Writing Cloud Functions

Google Cloud Functions can be written in Node.js and Python, and are executed in language-specific runtimes.

Cloud Functions runtimes

The Cloud Functions execution environment varies by your chosen runtime. The Node.js 6, Node.js 8, and Python runtime overview pages provide details regarding versions, file naming requirements, and handling dependencies.

Naming Cloud Functions

Cloud Functions have a "name" property that is set at deploy time, and once set, it cannot be changed. The name of a function is used as its identifier and it must be unique within a region. By default, the name of a function is also used as the entry point into your source code. For example, a function with a name foo will, by default, execute the foo() function in the source code you deploy. If you want to have a different function executed, you can use the --entry-point flag at deploy time. For details, see the Deploying Cloud Functions documentation.

Types of Cloud Functions

Cloud Functions come in two distinct variants: foreground (HTTP) and background.

HTTP functions

You invoke HTTP functions from standard HTTP requests. These HTTP requests wait for the response and support handling of common HTTP request methods like GET, PUT, POST, DELETE and OPTIONS. When you use Cloud Functions, a TLS certificate is automatically provisioned for you, so all HTTP Functions can be invoked via a secure connection.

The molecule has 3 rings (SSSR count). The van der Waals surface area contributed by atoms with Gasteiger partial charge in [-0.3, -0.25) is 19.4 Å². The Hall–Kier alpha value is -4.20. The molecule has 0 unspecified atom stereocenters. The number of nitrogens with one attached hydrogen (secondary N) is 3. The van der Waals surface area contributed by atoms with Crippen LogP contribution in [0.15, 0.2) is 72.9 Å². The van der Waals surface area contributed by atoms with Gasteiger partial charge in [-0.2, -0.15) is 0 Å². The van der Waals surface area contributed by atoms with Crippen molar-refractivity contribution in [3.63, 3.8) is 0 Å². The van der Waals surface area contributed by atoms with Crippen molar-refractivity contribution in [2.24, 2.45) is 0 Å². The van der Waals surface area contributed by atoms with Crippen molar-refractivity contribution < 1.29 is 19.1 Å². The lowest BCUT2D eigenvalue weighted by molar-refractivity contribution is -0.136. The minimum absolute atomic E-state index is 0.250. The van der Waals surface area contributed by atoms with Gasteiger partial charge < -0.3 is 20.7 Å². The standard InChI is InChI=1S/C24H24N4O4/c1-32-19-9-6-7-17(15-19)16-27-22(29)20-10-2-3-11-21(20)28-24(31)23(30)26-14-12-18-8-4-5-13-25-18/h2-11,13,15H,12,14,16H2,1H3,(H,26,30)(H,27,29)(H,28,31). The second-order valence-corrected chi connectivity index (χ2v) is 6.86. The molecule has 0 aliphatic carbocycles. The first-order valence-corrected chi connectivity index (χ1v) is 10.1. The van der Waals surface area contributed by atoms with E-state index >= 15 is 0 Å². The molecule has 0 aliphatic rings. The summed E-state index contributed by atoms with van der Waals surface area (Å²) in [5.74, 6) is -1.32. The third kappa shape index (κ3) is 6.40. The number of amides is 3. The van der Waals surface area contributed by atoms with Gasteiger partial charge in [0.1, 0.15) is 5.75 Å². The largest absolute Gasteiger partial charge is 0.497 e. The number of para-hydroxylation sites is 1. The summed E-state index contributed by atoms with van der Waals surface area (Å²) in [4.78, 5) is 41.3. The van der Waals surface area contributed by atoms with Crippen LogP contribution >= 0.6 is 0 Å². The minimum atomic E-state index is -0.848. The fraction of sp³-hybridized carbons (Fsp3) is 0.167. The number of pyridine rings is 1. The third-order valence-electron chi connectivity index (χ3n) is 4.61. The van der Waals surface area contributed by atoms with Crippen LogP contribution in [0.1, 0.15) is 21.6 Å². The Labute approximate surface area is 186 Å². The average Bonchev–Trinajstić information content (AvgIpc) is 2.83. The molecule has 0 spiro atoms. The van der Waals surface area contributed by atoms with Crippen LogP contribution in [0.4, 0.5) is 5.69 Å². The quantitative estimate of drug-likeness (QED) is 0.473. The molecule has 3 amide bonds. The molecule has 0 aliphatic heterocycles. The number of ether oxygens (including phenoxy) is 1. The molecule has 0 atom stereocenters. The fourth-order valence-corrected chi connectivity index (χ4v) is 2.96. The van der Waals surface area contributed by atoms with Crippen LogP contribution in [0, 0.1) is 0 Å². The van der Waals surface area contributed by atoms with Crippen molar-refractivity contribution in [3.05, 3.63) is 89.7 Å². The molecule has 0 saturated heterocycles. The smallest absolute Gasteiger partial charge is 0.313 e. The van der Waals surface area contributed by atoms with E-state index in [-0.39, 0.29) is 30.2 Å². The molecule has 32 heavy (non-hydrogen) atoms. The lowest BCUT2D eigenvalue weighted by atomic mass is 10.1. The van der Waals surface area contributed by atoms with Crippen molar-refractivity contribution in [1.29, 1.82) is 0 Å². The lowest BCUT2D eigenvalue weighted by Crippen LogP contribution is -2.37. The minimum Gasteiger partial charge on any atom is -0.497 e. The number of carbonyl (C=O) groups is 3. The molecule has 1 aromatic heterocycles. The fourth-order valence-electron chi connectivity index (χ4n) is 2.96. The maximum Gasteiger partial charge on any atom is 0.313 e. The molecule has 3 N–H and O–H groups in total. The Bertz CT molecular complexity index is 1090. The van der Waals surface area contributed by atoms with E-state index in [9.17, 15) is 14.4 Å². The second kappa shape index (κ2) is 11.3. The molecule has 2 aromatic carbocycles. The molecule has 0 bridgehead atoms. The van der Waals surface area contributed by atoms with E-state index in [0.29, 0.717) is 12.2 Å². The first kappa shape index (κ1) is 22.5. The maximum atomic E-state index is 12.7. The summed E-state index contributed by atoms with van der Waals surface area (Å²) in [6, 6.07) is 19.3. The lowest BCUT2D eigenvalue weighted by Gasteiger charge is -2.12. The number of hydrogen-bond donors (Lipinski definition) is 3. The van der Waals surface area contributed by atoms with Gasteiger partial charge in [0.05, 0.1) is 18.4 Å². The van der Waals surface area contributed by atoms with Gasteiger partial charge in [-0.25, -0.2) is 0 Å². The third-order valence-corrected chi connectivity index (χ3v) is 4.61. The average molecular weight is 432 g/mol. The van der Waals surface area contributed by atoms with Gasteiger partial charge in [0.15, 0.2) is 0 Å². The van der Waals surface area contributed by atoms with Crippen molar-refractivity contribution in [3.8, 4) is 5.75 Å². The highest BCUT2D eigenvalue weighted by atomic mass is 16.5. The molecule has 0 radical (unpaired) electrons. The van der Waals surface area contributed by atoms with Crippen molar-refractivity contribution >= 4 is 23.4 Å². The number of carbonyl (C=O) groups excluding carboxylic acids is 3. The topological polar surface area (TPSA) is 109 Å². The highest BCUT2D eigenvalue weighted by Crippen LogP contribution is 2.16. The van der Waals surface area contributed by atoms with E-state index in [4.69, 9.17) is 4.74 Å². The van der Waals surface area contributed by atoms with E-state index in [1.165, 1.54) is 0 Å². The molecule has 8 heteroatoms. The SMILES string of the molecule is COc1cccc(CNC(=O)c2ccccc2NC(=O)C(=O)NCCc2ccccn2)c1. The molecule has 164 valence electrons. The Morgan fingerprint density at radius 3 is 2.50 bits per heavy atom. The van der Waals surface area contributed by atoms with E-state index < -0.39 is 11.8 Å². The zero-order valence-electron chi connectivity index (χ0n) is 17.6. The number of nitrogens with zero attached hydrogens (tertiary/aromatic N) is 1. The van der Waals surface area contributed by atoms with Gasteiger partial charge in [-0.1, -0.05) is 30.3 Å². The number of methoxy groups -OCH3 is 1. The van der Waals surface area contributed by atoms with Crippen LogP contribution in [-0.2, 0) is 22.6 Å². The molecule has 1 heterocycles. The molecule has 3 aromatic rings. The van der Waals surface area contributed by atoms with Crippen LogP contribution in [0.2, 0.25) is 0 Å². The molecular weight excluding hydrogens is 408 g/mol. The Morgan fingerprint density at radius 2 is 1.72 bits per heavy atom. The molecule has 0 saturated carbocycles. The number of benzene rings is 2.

For details, see Writing HTTP Functions.

Example:

Node.js

/**
 * HTTP Cloud Function.
 *
 * @param {Object} req Cloud Function request context.
 *                     More info: https://expressjs.com/en/api.html#req
 * @param {Object} res Cloud Function response context.
 *                     More info: https://expressjs.com/en/api.html#res
 */
exports.helloHttp = (req, res) => {
  res.send(`Hello ${req.body.name || 'World'}!`);
};

Python

def hello_http(request):
    """HTTP Cloud Function.
    Args:
        request (flask.Request): The request object.
    Returns:
        The response text, or any set of values that can be turned into a
        Response object using `make_response`
        <http://flask.pocoo.org/docs/0.12/api/#flask.Flask.make_response>.
    """
    request_json = request.get_json()
    if request_json and 'message' in request_json:
        name = request_json['message']
    else:
        name = 'World'
    return 'Hello, {}!'.format(name)

Background functions

You can use background functions to handle events from your Cloud infrastructure, such as messages on a Google Cloud Pub/Sub topic, or changes in a Google Cloud Storage bucket.

For details, see Writing Background Functions.

Example:

Node.js 6

/**
 * Background Cloud Function.
 *
 * @param {object} event The Cloud Functions event.
 * @param {function} callback The callback function.
 */
exports.helloBackground = (event, callback) => {
  callback(null, `Hello ${event.data.name || 'World'}!`);
};

Node.js 8

/**
 * Background Cloud Function.
 *
 * @param {object} data The event payload.
 * @param {object} context The event metadata.
 */
exports.helloBackground = (data, context) => {
  return `Hello ${data.name || 'World'}!`;
};

Python

def hello_background(data, context):
    """Background Cloud Function.
    Args:
         data (dict): The dictionary with data specific to the given event.
         context (google.cloud.functions.Context): The Cloud Functions event
         metadata.
    """
    if data and 'name' in data:
        name = data['name']
    else:
        name = 'World'
    return 'Hello, {}!'.format(name)

Next steps

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Cloud Functions Documentation